While there are some challenges that will need to be ironed out to enable power and gas co-optimization, there are many benefits to doing so. 

For the gas industry, co-optimizing could lead to several positive outcomes, including: 

  • An increased possibility of moving pipeline projects and infrastructure updates forward 
  • An opportunity for improved price management 
  • A path forward to remain relevant in a changing landscape  

For the power industry, co-optimization provides:  

  • A dispatchable source of energy 
  • Enhanced reliability amidst retirement of thermal generation and increasing load 
  • Critical supply during extreme weather events 
At a whole energy system level, co-optimization can make the total energy landscape more sustainable, reliable, and efficient - three components that will be critical as the energy transition moves forward. 
Co-Optimization & the Hydrogen Economy Webinar On Demand

The PLEXOS Platform

To effectively co-optimize power and gas, the industries will need a unified solution capable of modeling both unique systems.  Energy Exemplar’s PLEXOS fundamentally models both the power and gas systems, and has many unique capabilities including:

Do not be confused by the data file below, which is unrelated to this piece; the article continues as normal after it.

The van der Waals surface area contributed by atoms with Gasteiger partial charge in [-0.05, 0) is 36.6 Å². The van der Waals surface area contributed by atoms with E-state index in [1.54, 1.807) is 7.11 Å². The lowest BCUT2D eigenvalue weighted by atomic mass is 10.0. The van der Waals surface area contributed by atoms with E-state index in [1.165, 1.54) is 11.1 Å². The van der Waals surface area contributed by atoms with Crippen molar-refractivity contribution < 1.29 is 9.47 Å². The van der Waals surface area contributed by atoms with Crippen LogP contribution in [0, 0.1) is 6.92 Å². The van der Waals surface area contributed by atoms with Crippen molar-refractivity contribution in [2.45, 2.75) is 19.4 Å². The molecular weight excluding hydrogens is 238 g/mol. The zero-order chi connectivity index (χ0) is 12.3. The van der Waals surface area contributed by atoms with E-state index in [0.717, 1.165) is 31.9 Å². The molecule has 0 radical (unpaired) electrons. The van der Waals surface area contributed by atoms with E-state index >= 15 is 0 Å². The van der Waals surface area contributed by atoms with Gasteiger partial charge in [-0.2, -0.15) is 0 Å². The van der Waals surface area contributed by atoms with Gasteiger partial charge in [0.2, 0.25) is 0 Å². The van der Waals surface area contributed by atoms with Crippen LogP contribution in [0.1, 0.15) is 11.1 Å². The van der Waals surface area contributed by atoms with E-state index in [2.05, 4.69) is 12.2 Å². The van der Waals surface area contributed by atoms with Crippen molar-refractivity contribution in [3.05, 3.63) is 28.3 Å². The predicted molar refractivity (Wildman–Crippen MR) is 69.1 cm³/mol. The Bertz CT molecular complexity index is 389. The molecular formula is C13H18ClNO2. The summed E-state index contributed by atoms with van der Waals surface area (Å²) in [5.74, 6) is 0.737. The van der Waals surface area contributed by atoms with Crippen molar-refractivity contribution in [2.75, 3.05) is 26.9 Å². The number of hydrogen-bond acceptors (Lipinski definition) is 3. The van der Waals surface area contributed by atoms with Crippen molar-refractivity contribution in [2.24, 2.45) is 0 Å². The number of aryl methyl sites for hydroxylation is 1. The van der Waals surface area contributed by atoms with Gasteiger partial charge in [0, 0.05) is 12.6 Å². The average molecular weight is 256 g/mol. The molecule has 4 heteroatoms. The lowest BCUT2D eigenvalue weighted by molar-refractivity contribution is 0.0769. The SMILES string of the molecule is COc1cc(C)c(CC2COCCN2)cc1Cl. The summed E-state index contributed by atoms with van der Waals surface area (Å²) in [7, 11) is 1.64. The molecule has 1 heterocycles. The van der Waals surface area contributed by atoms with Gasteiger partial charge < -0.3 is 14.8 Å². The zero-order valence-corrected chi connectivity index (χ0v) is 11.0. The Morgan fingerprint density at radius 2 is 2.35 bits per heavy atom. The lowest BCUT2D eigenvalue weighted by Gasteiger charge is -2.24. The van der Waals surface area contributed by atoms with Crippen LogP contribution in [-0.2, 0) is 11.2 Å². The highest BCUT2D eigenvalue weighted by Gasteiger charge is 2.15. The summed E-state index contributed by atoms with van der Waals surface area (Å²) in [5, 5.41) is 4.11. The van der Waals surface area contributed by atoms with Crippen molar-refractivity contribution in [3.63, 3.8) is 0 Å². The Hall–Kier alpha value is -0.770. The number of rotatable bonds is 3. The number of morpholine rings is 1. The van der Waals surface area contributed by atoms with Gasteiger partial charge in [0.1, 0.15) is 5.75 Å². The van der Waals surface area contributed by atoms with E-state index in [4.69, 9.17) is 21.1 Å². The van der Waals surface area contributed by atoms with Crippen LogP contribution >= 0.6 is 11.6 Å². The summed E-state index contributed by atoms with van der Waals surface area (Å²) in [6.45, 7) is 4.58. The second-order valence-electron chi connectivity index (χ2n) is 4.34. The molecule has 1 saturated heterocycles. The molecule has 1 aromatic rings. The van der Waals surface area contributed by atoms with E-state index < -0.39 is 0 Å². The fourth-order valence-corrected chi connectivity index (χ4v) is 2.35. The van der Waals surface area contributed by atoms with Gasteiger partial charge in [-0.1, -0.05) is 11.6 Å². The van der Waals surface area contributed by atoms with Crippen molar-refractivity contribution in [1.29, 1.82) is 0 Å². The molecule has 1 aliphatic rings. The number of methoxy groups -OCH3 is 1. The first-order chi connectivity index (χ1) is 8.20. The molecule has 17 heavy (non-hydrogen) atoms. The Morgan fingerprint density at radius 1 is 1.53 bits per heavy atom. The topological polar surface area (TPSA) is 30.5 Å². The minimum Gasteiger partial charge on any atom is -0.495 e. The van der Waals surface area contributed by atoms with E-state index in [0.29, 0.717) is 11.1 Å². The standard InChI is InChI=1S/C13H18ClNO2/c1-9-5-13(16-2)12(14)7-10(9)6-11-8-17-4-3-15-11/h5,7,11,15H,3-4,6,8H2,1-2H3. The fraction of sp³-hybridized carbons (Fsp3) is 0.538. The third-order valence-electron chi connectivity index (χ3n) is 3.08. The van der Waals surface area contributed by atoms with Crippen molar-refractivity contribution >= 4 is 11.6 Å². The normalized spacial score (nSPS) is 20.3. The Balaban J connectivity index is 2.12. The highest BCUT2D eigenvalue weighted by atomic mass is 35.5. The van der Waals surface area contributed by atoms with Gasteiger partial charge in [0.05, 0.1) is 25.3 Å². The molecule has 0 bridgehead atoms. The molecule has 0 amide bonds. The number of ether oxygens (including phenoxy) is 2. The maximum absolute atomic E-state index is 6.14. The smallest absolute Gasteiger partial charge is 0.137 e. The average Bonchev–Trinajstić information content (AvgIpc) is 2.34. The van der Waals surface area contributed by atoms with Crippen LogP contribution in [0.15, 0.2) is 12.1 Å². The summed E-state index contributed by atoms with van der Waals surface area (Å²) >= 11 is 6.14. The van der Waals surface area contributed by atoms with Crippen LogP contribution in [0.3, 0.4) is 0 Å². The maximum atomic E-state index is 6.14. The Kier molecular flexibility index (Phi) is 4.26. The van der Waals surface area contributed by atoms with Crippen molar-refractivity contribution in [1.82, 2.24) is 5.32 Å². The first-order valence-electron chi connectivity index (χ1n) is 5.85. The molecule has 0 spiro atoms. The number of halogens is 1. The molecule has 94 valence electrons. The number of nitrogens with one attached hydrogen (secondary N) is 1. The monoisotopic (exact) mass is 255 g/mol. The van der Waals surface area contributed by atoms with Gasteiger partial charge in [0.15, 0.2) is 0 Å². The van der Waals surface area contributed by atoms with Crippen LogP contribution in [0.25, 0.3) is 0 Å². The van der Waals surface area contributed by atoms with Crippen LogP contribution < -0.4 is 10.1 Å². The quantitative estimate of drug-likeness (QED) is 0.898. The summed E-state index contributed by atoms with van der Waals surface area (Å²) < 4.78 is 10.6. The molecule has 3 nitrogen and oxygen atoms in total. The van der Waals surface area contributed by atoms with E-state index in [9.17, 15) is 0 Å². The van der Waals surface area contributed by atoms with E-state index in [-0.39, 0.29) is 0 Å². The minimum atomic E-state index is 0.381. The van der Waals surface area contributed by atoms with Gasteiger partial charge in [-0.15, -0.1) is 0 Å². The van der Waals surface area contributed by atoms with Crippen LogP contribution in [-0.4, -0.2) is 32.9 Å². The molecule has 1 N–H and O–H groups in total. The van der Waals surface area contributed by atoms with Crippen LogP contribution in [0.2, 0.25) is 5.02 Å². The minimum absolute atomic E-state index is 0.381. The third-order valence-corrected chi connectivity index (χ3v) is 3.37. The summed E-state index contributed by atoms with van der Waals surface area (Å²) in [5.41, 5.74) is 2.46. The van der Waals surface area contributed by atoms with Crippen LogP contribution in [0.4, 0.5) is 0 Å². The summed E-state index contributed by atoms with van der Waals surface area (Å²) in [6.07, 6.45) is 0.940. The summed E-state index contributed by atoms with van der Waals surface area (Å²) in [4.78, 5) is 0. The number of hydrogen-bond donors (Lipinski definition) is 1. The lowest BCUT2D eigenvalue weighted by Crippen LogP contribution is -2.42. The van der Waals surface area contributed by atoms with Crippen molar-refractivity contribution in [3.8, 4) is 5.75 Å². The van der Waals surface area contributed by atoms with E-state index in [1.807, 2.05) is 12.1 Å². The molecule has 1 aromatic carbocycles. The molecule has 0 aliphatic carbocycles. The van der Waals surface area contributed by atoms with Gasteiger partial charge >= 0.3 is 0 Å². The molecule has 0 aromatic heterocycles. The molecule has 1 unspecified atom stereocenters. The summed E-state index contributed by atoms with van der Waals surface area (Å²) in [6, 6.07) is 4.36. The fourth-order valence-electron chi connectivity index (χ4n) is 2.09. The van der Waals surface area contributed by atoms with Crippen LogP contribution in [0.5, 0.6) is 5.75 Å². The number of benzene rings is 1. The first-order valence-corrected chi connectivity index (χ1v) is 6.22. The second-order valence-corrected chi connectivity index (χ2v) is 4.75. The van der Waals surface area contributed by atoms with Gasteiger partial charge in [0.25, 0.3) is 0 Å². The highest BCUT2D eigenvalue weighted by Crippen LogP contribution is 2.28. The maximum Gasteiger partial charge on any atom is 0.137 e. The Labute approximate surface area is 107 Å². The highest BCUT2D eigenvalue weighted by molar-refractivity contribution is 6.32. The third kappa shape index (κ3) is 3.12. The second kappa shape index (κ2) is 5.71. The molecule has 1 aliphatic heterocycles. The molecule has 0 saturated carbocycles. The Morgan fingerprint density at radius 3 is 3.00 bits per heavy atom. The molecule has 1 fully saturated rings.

- Emissions constraint modeling

- Carbon credit analysis

- Is supported by a team of both power and gas experts

- Renewable natural gas and hydrogen fuel blending modeling

- Customizable solution and parameters

- Powerful modeling engine

- Solves an extremely complex and difficult mathematical problem

- Offers modeling flexibility with customizable parameters

PLEXOS offers a unique, comprehensive solution that allows the power and gas industry to work together and co-optimize for a better future for all.  If you’re ready to learn more about co-optimization in PLEXOS, click here. 

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Team Energy Exemplar

We love it when our blogs come from specific people but often it's a team effort. These blogs are written by the numerous outstanding people at Energy Exemplar.